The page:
“That’s a learned experience,” Grandin said.

Apparently, cattle may be able to learn how to fend off wolves. She said California rancher Mark Coats is teaching cattle to gather as a herd when harassed by wolves, because the predators typically attack prey they separate from the group. This is similar to the way wild musk oxen form a circle facing outward when attacked.

Grandin said animals are intelligent, but they don’t share aspects of human intelligence. Physically, the difference is that humans have a larger cortex in their brain, meaning we have, in essence, a larger internal computer with which to process information. A dog cannot build a house, do higher math or write a novel. However, humans lack the navigational abilities of homing pigeons.

Our emotional systems are very similar. Grandin said the late neuroscientist Jaak Panksepp identified seven basic emotions that all mammals have, including humans. They are: fear, anger, mother-young nurturing, separation distress, seek (the urge to explore), sex and play. Emotions allow animals to have complex social lives. Dogs have friends. Sister calves will graze together. Grandin said ranchers have told her that when they lead ear-tagged calves through a chute, they will come back the following year and go through the chute again in nearly the same order.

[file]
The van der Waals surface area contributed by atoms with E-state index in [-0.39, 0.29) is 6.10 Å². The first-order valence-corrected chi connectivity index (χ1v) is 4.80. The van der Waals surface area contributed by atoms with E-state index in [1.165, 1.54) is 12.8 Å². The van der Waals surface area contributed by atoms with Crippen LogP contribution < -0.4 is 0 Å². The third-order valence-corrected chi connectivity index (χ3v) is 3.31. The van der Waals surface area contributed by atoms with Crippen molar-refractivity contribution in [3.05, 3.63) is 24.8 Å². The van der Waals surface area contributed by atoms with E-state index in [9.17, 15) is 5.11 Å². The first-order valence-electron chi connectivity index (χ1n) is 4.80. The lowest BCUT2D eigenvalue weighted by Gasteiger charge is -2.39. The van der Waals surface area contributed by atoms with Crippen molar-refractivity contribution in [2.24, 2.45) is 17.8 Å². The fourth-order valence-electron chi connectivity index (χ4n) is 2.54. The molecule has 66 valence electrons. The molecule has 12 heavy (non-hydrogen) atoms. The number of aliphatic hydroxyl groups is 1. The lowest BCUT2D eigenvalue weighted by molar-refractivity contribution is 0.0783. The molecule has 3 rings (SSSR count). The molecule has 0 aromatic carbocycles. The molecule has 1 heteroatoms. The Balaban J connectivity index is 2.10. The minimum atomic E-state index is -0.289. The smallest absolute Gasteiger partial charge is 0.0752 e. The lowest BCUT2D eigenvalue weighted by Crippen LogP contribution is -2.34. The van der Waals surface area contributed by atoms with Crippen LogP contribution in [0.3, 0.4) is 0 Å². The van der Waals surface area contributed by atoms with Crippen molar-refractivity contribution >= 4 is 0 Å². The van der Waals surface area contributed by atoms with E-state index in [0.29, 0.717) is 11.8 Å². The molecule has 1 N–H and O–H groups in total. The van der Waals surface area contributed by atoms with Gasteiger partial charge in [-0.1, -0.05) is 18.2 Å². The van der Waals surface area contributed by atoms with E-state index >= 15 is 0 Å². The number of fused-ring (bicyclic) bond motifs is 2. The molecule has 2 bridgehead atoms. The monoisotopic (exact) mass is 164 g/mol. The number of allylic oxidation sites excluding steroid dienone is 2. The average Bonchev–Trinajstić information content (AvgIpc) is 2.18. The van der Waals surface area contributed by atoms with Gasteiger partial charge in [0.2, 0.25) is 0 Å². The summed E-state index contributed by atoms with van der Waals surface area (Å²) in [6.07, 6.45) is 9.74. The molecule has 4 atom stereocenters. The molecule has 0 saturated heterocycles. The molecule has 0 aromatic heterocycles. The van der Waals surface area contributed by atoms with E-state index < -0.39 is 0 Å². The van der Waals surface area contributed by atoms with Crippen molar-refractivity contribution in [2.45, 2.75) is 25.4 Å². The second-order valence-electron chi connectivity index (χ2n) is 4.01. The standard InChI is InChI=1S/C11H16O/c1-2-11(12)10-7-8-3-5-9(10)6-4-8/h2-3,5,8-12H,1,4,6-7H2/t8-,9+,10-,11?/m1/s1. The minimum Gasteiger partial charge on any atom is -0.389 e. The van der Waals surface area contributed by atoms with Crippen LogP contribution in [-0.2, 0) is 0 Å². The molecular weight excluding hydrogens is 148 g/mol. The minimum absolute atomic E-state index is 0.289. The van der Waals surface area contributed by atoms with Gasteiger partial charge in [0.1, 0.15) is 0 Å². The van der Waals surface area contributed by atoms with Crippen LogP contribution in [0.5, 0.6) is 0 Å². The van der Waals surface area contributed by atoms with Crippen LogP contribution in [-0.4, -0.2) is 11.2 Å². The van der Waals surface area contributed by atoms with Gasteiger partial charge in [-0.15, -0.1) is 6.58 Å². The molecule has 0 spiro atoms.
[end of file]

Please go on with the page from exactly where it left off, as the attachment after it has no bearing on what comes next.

While some humans may believe that animals don’t think and that all behavior is instinctive, Grandin emphatically said that assumption is wrong. Instinctive behavior is not learned, but is hard-wired in the brain. When a male dog lifts his leg to urinate, that’s an instinctive behavior.

The depth of a dog’s learned behavior is based upon a very good memory. That’s how dogs are able to learn a vocabulary of words, even though they are unable to use words to think. Memory can also help explain remarkable dog behavior.

I shared a personal story with Grandin. When my late partner Vikki reached her final day, our dog Tanner, who had been her nearly constant companion while she was ill, crawled beneath her bed. When, amidst a roomful of loved ones, she breathed her last, Tanner was aware of it before me, even though I was leaning over her as it happened. Tanner came out from beneath the bed, rushed across the room, grabbed the hospice nurse by the sleeve and pulled her to Vikki’s side. Everyone who was there agreed it was an extraordinary occurrence.

“The dog knew,” Grandin said. “If he had experienced death, he knew it was the end and went for help. The emotion was separation distress, not fear.”

Tanner had experienced death, both of dogs and people. He also doubtlessly knew Vikki was grievously ill. To have the opportunity to hear the scientific explanation of his behavior from Grandin helped me understand what occurred. But I remain in awe of what I witnessed that day. Science can identify the seven basic emotions we share with dogs and other creatures. But it doesn’t explain how those emotions can be expressed in such wonderful ways. Grandin is right. Animals make us human.

Note: The Thunder Bay presentation and conference with Temple Grandin on Thursday, April 2 has been cancelled due to coronavirus.